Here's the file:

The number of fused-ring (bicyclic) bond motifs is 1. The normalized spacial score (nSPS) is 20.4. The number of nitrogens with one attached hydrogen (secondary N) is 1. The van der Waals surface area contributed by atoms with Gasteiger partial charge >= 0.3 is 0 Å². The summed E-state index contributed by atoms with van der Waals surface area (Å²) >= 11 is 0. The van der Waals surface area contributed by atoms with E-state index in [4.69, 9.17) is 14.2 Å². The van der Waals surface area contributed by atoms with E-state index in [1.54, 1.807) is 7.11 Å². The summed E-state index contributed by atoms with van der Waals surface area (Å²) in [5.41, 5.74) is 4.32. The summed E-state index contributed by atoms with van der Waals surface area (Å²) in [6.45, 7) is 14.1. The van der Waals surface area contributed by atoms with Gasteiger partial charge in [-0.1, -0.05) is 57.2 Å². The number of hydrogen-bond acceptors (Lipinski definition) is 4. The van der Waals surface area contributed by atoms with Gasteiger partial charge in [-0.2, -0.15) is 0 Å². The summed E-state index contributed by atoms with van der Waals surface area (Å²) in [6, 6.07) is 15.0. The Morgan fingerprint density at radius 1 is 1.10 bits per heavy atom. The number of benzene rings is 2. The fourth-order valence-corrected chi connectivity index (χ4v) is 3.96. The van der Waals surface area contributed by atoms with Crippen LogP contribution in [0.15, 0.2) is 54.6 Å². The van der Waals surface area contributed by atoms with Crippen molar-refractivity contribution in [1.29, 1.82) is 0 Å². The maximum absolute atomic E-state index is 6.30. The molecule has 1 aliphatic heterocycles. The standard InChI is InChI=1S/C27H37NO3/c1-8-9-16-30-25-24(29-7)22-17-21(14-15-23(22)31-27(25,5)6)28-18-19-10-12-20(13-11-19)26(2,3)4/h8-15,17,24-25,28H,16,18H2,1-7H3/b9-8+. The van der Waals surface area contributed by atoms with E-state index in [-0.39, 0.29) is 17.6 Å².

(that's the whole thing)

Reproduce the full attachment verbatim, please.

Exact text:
The number of fused-ring (bicyclic) bond motifs is 1. The normalized spacial score (nSPS) is 20.4. The number of nitrogens with one attached hydrogen (secondary N) is 1. The van der Waals surface area contributed by atoms with Gasteiger partial charge >= 0.3 is 0 Å². The summed E-state index contributed by atoms with van der Waals surface area (Å²) >= 11 is 0. The van der Waals surface area contributed by atoms with E-state index in [4.69, 9.17) is 14.2 Å². The van der Waals surface area contributed by atoms with E-state index in [1.54, 1.807) is 7.11 Å². The summed E-state index contributed by atoms with van der Waals surface area (Å²) in [5.41, 5.74) is 4.32. The summed E-state index contributed by atoms with van der Waals surface area (Å²) in [6.45, 7) is 14.1. The van der Waals surface area contributed by atoms with Gasteiger partial charge in [-0.1, -0.05) is 57.2 Å². The number of hydrogen-bond acceptors (Lipinski definition) is 4. The van der Waals surface area contributed by atoms with Gasteiger partial charge in [-0.2, -0.15) is 0 Å². The summed E-state index contributed by atoms with van der Waals surface area (Å²) in [6, 6.07) is 15.0. The Morgan fingerprint density at radius 1 is 1.10 bits per heavy atom. The number of benzene rings is 2. The fourth-order valence-corrected chi connectivity index (χ4v) is 3.96. The van der Waals surface area contributed by atoms with Crippen LogP contribution in [0.15, 0.2) is 54.6 Å². The van der Waals surface area contributed by atoms with Crippen molar-refractivity contribution in [1.29, 1.82) is 0 Å². The maximum absolute atomic E-state index is 6.30. The molecule has 1 aliphatic heterocycles. The standard InChI is InChI=1S/C27H37NO3/c1-8-9-16-30-25-24(29-7)22-17-21(14-15-23(22)31-27(25,5)6)28-18-19-10-12-20(13-11-19)26(2,3)4/h8-15,17,24-25,28H,16,18H2,1-7H3/b9-8+. The van der Waals surface area contributed by atoms with E-state index in [-0.39, 0.29) is 17.6 Å².